represents the 17 and there are superstorm sandy three strong agencies. just say they interfered with the election, knock it off. that's what obama said. >> let me play that part of it. >> it's also inconsistent because he's undermining our own intelligence agency while on foreign soil, not a good idea, but at the same time he's saying obama did nothing about it, legitimacy. which is it? >> also that also isn't correct and we'll get to that. let's play exactly what he had to say about the intelligence agencies. i heard it was 17 agencies. i said, boy, that's a lot, do we even have that many tlgs agencies? let's check it. and we did some very heavy researcher. it turned out to be three or four. it wasn't 17. and many of your compatriots had to change their reporting or had to apologize or correct. with that being said, mistakes have been made. i agree, i think it was russia but i think it was probably other people and/or countries and i see nothing wrong with that statement.
nobody really knows. >> there's so much to unpack there, including "nobody really knows." yes, your intelligence community says they do know and how much heavy research does it take to find out how many intelligence agencies you have working for you as president of the united states? what heavy research did they do? >> yeah. just count the seals around the director of national intelligence. it really is a red herring on the president's part. not all of the intelligence agencies deal and specialize with things such as russia hacking. so you don't really care what the coast guard intelligence agency cares about, does and says about this. they're really important for other thing bus not this. all of the intelligence agencies have looked this, the cia, dia, nsa, then overseen by the director of national intelligence have all said the same thing, confidence that russia severe weather feared. there was disagreement about why but even that has gone away. as rick said, the meaningful
piece is when you're in warsaw giving that speech, when you need the world to trust u.s. intelligence on matters of russia, on north korea, on other issues around the globe, that's not the time to take cheap and ultimately misleading swipes at the intelligence community. >> and at the same time, why does he keep looking back? talking about obama did nothing. first of all, he's not president anymore but he did eject 35 intelligence operatives, and he did other things so you can't say he didn't do anything. you could argue about whether he did enough. there certainly is an argument by democrats about whether he pursued it publicly enough. but why is he doing that? >> i think it's a distraction. i think it's an effort to avoid addressing this issue head on, and i mean i agree with rick completely that the day before you're about to meet with president putin, you want to appear strong. you don't want to undermine the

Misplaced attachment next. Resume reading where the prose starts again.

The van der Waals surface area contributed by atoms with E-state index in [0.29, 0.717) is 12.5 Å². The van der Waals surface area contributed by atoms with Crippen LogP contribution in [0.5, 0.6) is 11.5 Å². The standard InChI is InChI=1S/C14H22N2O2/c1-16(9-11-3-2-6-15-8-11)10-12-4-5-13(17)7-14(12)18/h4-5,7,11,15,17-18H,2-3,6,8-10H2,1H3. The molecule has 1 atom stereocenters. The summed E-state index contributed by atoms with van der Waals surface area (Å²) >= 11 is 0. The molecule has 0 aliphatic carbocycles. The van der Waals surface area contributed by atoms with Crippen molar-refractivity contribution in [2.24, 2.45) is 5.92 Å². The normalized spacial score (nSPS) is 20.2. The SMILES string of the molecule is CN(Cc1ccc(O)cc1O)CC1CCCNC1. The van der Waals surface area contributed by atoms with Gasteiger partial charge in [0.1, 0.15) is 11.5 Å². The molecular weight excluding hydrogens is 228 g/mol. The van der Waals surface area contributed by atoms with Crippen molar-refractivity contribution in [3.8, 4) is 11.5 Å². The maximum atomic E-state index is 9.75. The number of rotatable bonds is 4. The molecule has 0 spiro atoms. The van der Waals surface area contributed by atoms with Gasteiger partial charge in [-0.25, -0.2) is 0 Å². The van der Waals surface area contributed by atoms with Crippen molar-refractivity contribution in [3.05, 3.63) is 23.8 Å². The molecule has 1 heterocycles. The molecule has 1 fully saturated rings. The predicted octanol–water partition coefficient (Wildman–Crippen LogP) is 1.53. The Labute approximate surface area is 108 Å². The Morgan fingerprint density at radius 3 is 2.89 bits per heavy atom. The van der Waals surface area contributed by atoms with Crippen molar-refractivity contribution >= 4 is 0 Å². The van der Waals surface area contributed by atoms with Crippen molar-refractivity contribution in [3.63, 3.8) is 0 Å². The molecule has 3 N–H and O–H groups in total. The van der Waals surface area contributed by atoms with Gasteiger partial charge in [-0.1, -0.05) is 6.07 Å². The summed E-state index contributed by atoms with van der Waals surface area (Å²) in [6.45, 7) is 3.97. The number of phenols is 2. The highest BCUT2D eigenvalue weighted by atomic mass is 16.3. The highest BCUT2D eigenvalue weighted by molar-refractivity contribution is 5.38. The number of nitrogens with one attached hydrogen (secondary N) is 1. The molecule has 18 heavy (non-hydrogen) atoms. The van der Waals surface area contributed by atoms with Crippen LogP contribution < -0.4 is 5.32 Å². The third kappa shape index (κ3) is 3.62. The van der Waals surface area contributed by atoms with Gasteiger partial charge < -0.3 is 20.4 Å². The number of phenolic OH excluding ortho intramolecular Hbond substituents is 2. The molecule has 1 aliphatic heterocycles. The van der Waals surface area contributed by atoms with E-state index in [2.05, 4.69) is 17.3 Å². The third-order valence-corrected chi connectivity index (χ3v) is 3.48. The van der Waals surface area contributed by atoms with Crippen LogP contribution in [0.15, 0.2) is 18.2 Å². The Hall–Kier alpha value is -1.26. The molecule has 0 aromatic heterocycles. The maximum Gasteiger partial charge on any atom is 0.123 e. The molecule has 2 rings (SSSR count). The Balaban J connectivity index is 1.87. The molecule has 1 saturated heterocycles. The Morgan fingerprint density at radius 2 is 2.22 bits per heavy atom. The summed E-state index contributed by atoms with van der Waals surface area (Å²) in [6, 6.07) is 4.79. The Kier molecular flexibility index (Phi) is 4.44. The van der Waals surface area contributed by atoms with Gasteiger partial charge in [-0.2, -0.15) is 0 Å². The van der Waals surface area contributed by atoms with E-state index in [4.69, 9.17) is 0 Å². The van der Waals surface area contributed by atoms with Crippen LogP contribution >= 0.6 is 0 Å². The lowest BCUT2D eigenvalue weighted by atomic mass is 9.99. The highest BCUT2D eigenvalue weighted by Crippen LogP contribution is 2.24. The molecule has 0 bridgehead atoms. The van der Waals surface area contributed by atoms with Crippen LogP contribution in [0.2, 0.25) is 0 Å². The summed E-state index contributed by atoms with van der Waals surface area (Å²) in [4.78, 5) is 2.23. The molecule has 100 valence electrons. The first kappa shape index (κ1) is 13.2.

intelligence community. you want to be a force to be reckoned with. that's not the message he conveys if he's being wishy-washy about the issue. he did talk about one other issue. >> america is committed to maintaining peace and security in central and eastern europe. we're working with poland in response to russia's actions and destabilizing behavior. >> he did acknowledge the destabilizing behavior we've known about for a very long time with russia. the question is what is he prepared to do about it? >> the great juxtaposition is off script donald trump, on script reading speeches president trump prepared by hi team. they understand how destabilizing russia has been. i think what he should be willing to do and his next address to the g-20 should suggest is strengthen that bond with nato, reaffirm u.s.
leadership against russian interference, and just saying those words as he did in the later g-20 summit, critically important. that is important to give them the confidence, give angela merkel the confidence, theresa may the confidence and the rest of western europe the confidence we're not shirking our responsibilities of leading this organization that has countered russia and earlier the soviet union for more than 60 years. >> you can see what his message was to them now. he struck out the article 5 reinforcement in brussels. >> much to the shock of many of the people around him. >> but to say thee are -- i'm not going to say this to these people who aren't keeping their 2% commitment, minimum gdp spending in nato, i'm going to go to poland where he forcefully said it this morning. >> let's play that. let's play it. >> the united states has demonstrated not merely with word but with its actions that we stand firmly behind article